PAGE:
One of the strongest fascinations was that of Argentinean writer Julio Cortázar (Brussels, 1914 – Paris, 1984). In his story El rayo verde, he talks of his obsession with the phenomenon of a green ray that he discovered after reading the novel of the same name by Jules Verne. The physical phenomenon referred to by both writers occurs when the sun sets over the sea in a completely clear sky. In these ideal circumstances, the last ray of sun is said to take on a supernatural shade of green that barely lasts for an instant. I do not know whether this green ray is physically possible. Cortázar thought that he saw it on a day out in the Serra de Tramuntana. Let him explain it in his own words: "Yesterday, from Archduke Ludwig Salvator's vantage point, I watched the sun sink into the sea once again. A friend mentioned the green ray, and I was saddened in anticipation of the fact that the children there would await it with the same expectant longing that I had felt in the case of my absurd suburban horizon. Now it would be worse. Now the conditions were right and there would be no green ray. Their parents would explain away the fiasco any way they could to console the little ones. Life, as it is called, would score another goal on the road to conformism. A final fragile orange segment of the sun was left. We watched it disappear behind the sea's perfect edge, enveloped by a halo that would endure for a few more minutes. And then the green ray appeared. It was not a ray but a flash, an instantaneous spark, as if an alchemical fusion point or Heraclitean element-related solution had been reached. It was a bright green spark, it was a green ray even though it was not a ray, it was the green ray, it was Jules Verne murmuring in my ear: 'Did you finally get to see it, you big fool?'"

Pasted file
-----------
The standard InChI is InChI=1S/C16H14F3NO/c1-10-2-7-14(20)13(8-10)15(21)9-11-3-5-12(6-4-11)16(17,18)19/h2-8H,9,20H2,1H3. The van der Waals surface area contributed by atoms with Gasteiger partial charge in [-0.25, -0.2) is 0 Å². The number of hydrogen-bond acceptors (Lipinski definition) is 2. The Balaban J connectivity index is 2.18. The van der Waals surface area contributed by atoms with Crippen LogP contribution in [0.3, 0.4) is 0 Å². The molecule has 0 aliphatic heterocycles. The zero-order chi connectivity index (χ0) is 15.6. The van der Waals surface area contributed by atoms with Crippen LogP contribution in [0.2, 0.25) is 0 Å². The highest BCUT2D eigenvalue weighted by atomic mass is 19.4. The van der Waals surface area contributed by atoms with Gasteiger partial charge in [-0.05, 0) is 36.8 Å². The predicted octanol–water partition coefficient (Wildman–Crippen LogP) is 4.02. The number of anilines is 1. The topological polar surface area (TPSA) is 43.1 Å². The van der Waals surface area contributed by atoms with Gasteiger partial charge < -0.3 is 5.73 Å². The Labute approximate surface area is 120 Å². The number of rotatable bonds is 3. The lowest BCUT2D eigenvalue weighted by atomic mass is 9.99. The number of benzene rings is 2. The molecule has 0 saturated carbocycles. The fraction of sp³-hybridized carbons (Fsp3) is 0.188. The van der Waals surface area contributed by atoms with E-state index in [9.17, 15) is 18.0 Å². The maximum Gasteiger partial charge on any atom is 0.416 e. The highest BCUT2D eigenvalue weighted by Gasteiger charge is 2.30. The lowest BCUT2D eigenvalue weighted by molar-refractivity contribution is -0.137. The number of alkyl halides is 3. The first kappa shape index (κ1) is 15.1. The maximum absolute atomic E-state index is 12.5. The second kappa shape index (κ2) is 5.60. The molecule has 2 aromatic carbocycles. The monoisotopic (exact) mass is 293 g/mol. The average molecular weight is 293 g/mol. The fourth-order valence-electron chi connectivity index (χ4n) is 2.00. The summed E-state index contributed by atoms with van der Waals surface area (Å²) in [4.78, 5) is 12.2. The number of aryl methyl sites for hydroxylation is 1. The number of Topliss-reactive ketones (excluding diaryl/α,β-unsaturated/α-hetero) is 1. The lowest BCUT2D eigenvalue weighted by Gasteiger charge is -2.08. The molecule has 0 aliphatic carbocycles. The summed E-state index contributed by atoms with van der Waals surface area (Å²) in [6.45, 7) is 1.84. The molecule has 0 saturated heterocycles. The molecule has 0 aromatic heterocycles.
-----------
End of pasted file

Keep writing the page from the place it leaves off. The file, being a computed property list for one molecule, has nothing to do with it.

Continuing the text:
A stretch of the spectacular Andratx-Estellencs road © Photo: Gabriel Lacomba

It is hard to find anyone on his or her first visit to the Serra de Tramuntana who is not struck with a feeling close to fascination

Cortázar thought that he saw the green ray on an outing in the Serra de Tramuntana

Two other writers who were fascinated with the Serra de Tramuntana are the Catalans Josep Pla and Josep Maria de Sagarra. Both visited Mallorca on different occasions and both left written evidence of the extent to which the Serra de Tramuntana had fascinated them. Sagarra recalls his first trip to Mallorca in his Memòries, a major work of Catalan prose. In it, he recounts a visit to Sóller, accompanied by Joan Alcover, an outing to Miramar (Sagarra says nothing about a green ray; his fascination could not have been as strong as Cortázar's) and the warm welcome that he received by people from cultural and literary circles in Sóller, like the young poet Guillem Colom. Josep Pla wrote a guidebook entitled Mallorca, Menorca i Eivissa, where he describes different routes through the Serra de Tramuntana. The first starts in Palma, travelling to Andratx and then going up to Estellencs and Banyalbufar. The third describes the typical route that any tourist might take on their first visit to the Serra: from Palma to Valldemossa and on to Miramar, Deià and finally Sóller. Pla, who was sensitive to man's impact on things, was particularly impressed by the Andratx-Estellencs road: "a magnificent coastal road, running between mountains and close to the sea at all times, with successive scenery of imposing beauty".